LONDON — Universal Music is slashing European download prices for some of its older albums, the first broad online cost-cutting move by any of the four major music companies.
The world’s largest seller of recorded music said Monday that starting Wednesday it would reduce the prices it charges online retailers for 1,500 albums ranging from The Who’s “Quadrophenia” to R.E.M.’s “Reckoning.”
The prices ultimately charged consumers will be determined by individual online services, Universal Music said, though a spokesman added that the response has been encouraging.
Broadly speaking, the albums in the program, including ones from The Cure, Dusty Springfield and Buddy Holly, are expected to sell for about 6.99 euros ($8.89) and 5.49 pounds ($10.43), reduced from 9.99 euros ($12.70) and 7.99 pounds ($15.20), respectively.
Download pricing of singles, which has been a sticky subject between music companies and Apple Computer Inc. and its market leading iTunes music store, will not be affected.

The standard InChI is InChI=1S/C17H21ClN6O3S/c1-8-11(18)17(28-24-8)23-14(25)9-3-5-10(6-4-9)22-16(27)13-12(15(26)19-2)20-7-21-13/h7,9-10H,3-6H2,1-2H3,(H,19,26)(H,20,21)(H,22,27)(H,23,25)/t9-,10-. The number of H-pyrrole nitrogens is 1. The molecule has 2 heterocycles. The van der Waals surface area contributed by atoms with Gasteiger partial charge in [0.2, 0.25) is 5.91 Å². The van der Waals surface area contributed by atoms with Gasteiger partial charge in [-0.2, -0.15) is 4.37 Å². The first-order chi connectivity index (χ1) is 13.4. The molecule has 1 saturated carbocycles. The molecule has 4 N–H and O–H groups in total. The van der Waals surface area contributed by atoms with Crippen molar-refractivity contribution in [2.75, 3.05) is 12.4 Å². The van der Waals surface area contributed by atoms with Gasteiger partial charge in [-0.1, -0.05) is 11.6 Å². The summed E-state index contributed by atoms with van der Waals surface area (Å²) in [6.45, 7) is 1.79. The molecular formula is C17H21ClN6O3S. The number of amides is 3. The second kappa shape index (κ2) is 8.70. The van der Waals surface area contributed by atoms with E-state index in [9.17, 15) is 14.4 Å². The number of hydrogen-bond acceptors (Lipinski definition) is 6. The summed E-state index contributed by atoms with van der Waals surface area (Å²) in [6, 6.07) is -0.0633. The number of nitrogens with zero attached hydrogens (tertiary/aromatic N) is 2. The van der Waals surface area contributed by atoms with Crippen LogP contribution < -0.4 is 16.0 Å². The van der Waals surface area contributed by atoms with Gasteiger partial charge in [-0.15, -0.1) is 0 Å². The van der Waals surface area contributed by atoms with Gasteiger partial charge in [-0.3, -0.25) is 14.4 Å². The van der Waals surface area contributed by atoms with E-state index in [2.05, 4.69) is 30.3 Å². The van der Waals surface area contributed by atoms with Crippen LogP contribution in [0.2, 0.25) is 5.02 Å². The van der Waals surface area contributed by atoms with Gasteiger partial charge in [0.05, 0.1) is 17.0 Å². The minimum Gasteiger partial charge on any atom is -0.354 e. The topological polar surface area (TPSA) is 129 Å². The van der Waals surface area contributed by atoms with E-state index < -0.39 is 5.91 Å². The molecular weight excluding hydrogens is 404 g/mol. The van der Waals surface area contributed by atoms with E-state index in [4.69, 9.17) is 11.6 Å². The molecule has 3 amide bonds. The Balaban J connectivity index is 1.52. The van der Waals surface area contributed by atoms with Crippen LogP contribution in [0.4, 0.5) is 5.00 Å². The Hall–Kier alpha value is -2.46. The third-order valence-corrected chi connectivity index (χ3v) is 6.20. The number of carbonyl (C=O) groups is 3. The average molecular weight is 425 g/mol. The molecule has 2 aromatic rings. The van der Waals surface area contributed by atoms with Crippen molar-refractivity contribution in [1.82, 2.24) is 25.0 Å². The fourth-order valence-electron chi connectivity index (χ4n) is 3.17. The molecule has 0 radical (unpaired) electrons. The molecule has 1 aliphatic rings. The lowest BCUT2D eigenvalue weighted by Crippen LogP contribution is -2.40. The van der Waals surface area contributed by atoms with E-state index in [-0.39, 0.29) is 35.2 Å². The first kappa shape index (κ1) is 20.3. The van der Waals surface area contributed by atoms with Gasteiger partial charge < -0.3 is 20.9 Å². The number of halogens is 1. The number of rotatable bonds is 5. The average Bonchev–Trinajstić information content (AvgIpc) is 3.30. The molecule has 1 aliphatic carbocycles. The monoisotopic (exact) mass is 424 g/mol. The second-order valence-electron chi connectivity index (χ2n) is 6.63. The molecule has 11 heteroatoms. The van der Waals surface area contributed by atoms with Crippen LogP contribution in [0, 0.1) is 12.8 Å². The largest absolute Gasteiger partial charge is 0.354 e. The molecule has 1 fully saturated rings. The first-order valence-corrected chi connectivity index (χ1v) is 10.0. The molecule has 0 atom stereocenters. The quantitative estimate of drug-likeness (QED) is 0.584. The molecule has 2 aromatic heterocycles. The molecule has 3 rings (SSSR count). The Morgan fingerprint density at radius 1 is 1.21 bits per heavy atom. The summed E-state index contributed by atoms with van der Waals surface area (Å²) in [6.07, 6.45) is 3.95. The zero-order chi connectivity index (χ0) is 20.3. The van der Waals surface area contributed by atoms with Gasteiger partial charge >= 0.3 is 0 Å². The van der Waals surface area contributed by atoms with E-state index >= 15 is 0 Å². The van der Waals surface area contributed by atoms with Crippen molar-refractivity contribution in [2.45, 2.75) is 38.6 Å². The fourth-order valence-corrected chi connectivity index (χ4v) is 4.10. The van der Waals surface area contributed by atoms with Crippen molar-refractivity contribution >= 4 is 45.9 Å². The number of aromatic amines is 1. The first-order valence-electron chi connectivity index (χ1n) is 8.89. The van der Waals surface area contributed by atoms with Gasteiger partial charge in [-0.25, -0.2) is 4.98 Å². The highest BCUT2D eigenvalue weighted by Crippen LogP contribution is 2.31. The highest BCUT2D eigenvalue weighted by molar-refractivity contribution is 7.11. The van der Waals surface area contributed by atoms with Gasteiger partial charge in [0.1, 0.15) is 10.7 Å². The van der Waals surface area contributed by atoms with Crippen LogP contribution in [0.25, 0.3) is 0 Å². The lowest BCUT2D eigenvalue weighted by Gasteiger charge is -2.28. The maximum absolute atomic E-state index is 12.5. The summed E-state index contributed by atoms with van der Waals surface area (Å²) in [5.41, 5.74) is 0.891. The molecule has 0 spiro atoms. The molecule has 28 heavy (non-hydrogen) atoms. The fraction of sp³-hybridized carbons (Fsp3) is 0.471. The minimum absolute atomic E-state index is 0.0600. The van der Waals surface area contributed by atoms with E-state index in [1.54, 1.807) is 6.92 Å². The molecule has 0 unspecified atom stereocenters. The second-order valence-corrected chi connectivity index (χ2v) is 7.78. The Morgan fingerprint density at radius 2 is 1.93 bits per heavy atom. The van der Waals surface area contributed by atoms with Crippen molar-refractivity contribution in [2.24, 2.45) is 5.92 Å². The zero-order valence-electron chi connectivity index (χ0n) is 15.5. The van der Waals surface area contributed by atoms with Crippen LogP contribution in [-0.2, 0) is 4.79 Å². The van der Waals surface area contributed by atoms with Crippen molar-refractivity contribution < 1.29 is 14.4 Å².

Some music executives, including Warner Music chief executive Edgar Bronfman, have argued that Apple should be more flexible and charge more for some songs and less for others, while Universal’s Jimmy Iovine has said it’s too early to consider raising any prices until more people pay to download.
Album prices online, on the other hand, have been variable but not in as concerted an effort as is being rolled out by Universal Music, which is owned by French media and telecoms conglomerate Vivendi.
A recent study found that only one in five European iPod owners regularly buys songs online, even though they are more likely to do so than owners of other portable music players.
“As the leading online record company, we are totally committed to expanding and developing the digital music market,” said Max Hole, head of marketing for Universal Music’s international division.
“The promise of the Internet has always been about making it easier for people to access music in new ways and at affordable prices, and that’s what we are aiming to achieve.”